“The kingdom of God has come near. Repent and believe the good news!” (Mark 1:15, NIV)
Some Christians hear the word repentance and immediately think: Been there, done that! It’s easy to see why.
Let’s say you were brought up under teaching that emphasized repentance at the beginning of the Christian life. Sermons ended by calling sinners to repent and believe, inviting them to come to the front of the church, or raise their hands if they wanted to receive Christ.
You were told about the ABCs of the gospel: Admit that you are a sinner. Believe in the Lord Jesus Christ. Commit to following him. But you’ve already done these things. And, over the years, you’ve seen many others do the same. So when you hear the word repent, it’s natural for you to say, “Been there, done that.”
But when you say you made a commitment to Christ, how long does that commitment last? Answer: A lifetime; it’s a continuing thing. When you say you believed in Christ, how long does the believing last? Answer: It lasts a lifetime; it’s ongoing. And when you say you’ve repented, how long does the repenting last? “It lasts a lifetime; it’s a continuing thing.”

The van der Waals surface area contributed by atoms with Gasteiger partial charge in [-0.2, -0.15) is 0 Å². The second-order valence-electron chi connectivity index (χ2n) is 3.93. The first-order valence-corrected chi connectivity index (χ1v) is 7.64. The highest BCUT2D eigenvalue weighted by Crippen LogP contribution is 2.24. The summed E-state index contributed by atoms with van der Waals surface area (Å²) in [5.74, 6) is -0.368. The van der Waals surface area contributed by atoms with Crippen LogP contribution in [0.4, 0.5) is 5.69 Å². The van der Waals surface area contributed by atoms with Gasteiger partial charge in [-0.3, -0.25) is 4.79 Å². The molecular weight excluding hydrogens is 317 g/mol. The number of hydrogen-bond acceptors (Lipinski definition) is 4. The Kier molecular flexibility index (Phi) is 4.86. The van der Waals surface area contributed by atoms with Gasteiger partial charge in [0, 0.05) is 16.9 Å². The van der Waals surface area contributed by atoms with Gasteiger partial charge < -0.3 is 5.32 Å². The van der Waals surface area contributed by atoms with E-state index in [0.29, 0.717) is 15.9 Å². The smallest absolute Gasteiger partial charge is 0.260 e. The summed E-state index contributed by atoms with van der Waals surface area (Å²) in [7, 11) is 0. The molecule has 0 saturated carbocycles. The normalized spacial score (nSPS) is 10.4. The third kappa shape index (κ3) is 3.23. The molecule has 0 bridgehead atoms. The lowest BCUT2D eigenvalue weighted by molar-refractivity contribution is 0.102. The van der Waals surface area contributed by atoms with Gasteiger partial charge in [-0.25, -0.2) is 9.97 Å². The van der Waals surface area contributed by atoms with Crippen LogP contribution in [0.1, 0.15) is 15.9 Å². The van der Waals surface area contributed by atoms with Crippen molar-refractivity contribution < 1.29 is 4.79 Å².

The Reformers (Martin Luther, John Calvin, etc.) rediscovered this great truth in the Bible back in the sixteenth century. And it was Luther who wrote, “When our Lord and Master, Jesus Christ, said ‘Repent,’ he called for the entire life of believers to be one of repentance.”
Now at this point all the “beating up on yourself” Christians will be saying, “A lifetime of beating up on myself? You cannot be serious!” Not a lifetime of beating up on yourself, a lifetime of continual growth and change into the likeness of Jesus Christ.
Does this sound like good news to you? Why or why not?